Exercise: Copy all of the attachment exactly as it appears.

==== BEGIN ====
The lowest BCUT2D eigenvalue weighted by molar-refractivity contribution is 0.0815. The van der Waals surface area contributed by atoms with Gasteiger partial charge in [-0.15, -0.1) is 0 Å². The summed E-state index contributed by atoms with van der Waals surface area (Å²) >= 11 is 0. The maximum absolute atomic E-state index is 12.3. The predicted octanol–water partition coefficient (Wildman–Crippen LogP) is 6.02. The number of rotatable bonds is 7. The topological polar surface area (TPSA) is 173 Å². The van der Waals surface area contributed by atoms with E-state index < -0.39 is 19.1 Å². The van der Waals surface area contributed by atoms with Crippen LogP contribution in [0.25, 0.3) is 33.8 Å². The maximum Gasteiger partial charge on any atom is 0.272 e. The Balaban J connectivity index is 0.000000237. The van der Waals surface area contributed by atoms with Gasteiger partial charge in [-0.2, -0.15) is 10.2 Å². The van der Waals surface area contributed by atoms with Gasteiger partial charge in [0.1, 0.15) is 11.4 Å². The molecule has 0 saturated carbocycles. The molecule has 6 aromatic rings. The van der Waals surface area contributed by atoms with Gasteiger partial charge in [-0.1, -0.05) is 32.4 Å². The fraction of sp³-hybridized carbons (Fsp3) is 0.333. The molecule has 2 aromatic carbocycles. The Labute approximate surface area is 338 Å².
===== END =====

The lowest BCUT2D eigenvalue weighted by molar-refractivity contribution is 0.0815. The van der Waals surface area contributed by atoms with Gasteiger partial charge in [-0.15, -0.1) is 0 Å². The summed E-state index contributed by atoms with van der Waals surface area (Å²) >= 11 is 0. The maximum absolute atomic E-state index is 12.3. The predicted octanol–water partition coefficient (Wildman–Crippen LogP) is 6.02. The number of rotatable bonds is 7. The topological polar surface area (TPSA) is 173 Å². The van der Waals surface area contributed by atoms with E-state index < -0.39 is 19.1 Å². The van der Waals surface area contributed by atoms with Crippen LogP contribution in [0.25, 0.3) is 33.8 Å². The maximum Gasteiger partial charge on any atom is 0.272 e. The Balaban J connectivity index is 0.000000237. The van der Waals surface area contributed by atoms with Gasteiger partial charge in [-0.2, -0.15) is 10.2 Å². The van der Waals surface area contributed by atoms with Gasteiger partial charge in [0.1, 0.15) is 11.4 Å². The molecule has 0 saturated carbocycles. The molecule has 6 aromatic rings. The van der Waals surface area contributed by atoms with Gasteiger partial charge in [-0.1, -0.05) is 32.4 Å². The fraction of sp³-hybridized carbons (Fsp3) is 0.333. The molecule has 2 aromatic carbocycles. The Labute approximate surface area is 338 Å².